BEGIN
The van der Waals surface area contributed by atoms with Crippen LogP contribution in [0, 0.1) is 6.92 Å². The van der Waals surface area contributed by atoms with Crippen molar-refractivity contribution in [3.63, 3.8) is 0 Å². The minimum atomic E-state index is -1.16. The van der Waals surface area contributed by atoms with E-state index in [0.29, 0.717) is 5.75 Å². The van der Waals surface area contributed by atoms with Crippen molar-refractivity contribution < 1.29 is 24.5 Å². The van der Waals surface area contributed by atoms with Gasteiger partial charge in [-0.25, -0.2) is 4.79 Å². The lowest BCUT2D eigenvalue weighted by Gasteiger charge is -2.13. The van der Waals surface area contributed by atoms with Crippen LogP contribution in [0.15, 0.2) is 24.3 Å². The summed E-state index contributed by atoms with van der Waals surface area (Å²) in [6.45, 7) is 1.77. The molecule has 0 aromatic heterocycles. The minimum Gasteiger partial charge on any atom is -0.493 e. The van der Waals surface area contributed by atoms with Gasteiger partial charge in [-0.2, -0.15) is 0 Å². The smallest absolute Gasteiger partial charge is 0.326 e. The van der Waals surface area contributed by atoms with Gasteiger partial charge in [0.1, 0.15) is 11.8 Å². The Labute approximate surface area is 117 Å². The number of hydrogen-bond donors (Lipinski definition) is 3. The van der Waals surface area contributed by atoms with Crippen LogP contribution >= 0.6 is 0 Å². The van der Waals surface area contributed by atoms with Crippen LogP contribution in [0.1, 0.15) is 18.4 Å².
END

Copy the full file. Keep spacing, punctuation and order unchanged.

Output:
The van der Waals surface area contributed by atoms with Crippen LogP contribution in [0, 0.1) is 6.92 Å². The van der Waals surface area contributed by atoms with Crippen molar-refractivity contribution in [3.63, 3.8) is 0 Å². The minimum atomic E-state index is -1.16. The van der Waals surface area contributed by atoms with E-state index in [0.29, 0.717) is 5.75 Å². The van der Waals surface area contributed by atoms with Crippen molar-refractivity contribution < 1.29 is 24.5 Å². The van der Waals surface area contributed by atoms with Gasteiger partial charge in [-0.25, -0.2) is 4.79 Å². The lowest BCUT2D eigenvalue weighted by Gasteiger charge is -2.13. The van der Waals surface area contributed by atoms with Crippen LogP contribution in [0.15, 0.2) is 24.3 Å². The summed E-state index contributed by atoms with van der Waals surface area (Å²) in [6.45, 7) is 1.77. The molecule has 0 aromatic heterocycles. The minimum Gasteiger partial charge on any atom is -0.493 e. The van der Waals surface area contributed by atoms with Gasteiger partial charge in [-0.2, -0.15) is 0 Å². The smallest absolute Gasteiger partial charge is 0.326 e. The van der Waals surface area contributed by atoms with Gasteiger partial charge in [0.1, 0.15) is 11.8 Å². The Labute approximate surface area is 117 Å². The number of hydrogen-bond donors (Lipinski definition) is 3. The van der Waals surface area contributed by atoms with Crippen LogP contribution >= 0.6 is 0 Å². The van der Waals surface area contributed by atoms with Crippen LogP contribution in [0.1, 0.15) is 18.4 Å².